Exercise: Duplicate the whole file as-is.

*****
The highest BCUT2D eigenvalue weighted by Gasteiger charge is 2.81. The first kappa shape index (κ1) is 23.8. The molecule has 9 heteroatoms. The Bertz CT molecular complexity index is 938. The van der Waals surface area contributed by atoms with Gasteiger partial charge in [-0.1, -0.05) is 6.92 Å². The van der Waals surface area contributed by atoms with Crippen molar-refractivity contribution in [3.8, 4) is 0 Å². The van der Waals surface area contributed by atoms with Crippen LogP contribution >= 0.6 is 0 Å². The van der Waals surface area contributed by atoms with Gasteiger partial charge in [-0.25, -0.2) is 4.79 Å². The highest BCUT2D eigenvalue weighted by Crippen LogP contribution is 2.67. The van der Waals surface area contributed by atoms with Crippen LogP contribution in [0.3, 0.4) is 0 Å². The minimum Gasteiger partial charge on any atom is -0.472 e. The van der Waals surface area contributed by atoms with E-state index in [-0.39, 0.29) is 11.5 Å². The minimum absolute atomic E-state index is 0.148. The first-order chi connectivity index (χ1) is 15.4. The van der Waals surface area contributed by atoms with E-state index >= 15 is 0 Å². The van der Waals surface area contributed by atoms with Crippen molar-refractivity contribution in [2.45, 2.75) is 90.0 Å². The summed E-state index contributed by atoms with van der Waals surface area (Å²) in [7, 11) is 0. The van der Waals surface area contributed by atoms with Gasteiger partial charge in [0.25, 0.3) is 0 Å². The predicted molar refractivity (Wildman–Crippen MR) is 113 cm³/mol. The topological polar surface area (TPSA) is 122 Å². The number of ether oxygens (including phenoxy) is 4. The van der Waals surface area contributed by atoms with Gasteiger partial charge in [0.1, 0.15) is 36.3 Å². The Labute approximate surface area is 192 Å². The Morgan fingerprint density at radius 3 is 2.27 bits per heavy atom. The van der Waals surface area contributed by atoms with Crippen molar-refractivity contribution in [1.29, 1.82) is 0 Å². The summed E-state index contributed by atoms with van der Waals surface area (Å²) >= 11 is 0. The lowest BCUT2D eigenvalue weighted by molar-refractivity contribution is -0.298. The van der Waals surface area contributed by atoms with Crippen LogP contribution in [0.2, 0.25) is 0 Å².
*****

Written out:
The highest BCUT2D eigenvalue weighted by Gasteiger charge is 2.81. The first kappa shape index (κ1) is 23.8. The molecule has 9 heteroatoms. The Bertz CT molecular complexity index is 938. The van der Waals surface area contributed by atoms with Gasteiger partial charge in [-0.1, -0.05) is 6.92 Å². The van der Waals surface area contributed by atoms with Crippen molar-refractivity contribution in [3.8, 4) is 0 Å². The van der Waals surface area contributed by atoms with Crippen LogP contribution >= 0.6 is 0 Å². The van der Waals surface area contributed by atoms with Gasteiger partial charge in [-0.25, -0.2) is 4.79 Å². The highest BCUT2D eigenvalue weighted by Crippen LogP contribution is 2.67. The van der Waals surface area contributed by atoms with Crippen LogP contribution in [0.3, 0.4) is 0 Å². The minimum Gasteiger partial charge on any atom is -0.472 e. The van der Waals surface area contributed by atoms with E-state index in [-0.39, 0.29) is 11.5 Å². The minimum absolute atomic E-state index is 0.148. The first-order chi connectivity index (χ1) is 15.4. The van der Waals surface area contributed by atoms with E-state index >= 15 is 0 Å². The van der Waals surface area contributed by atoms with Crippen molar-refractivity contribution in [2.45, 2.75) is 90.0 Å². The summed E-state index contributed by atoms with van der Waals surface area (Å²) in [7, 11) is 0. The van der Waals surface area contributed by atoms with Gasteiger partial charge in [0.25, 0.3) is 0 Å². The predicted molar refractivity (Wildman–Crippen MR) is 113 cm³/mol. The topological polar surface area (TPSA) is 122 Å². The number of ether oxygens (including phenoxy) is 4. The van der Waals surface area contributed by atoms with Gasteiger partial charge in [0.1, 0.15) is 36.3 Å². The Labute approximate surface area is 192 Å². The Morgan fingerprint density at radius 3 is 2.27 bits per heavy atom. The van der Waals surface area contributed by atoms with Crippen molar-refractivity contribution in [1.29, 1.82) is 0 Å². The summed E-state index contributed by atoms with van der Waals surface area (Å²) >= 11 is 0. The lowest BCUT2D eigenvalue weighted by molar-refractivity contribution is -0.298. The van der Waals surface area contributed by atoms with Crippen LogP contribution in [0.2, 0.25) is 0 Å².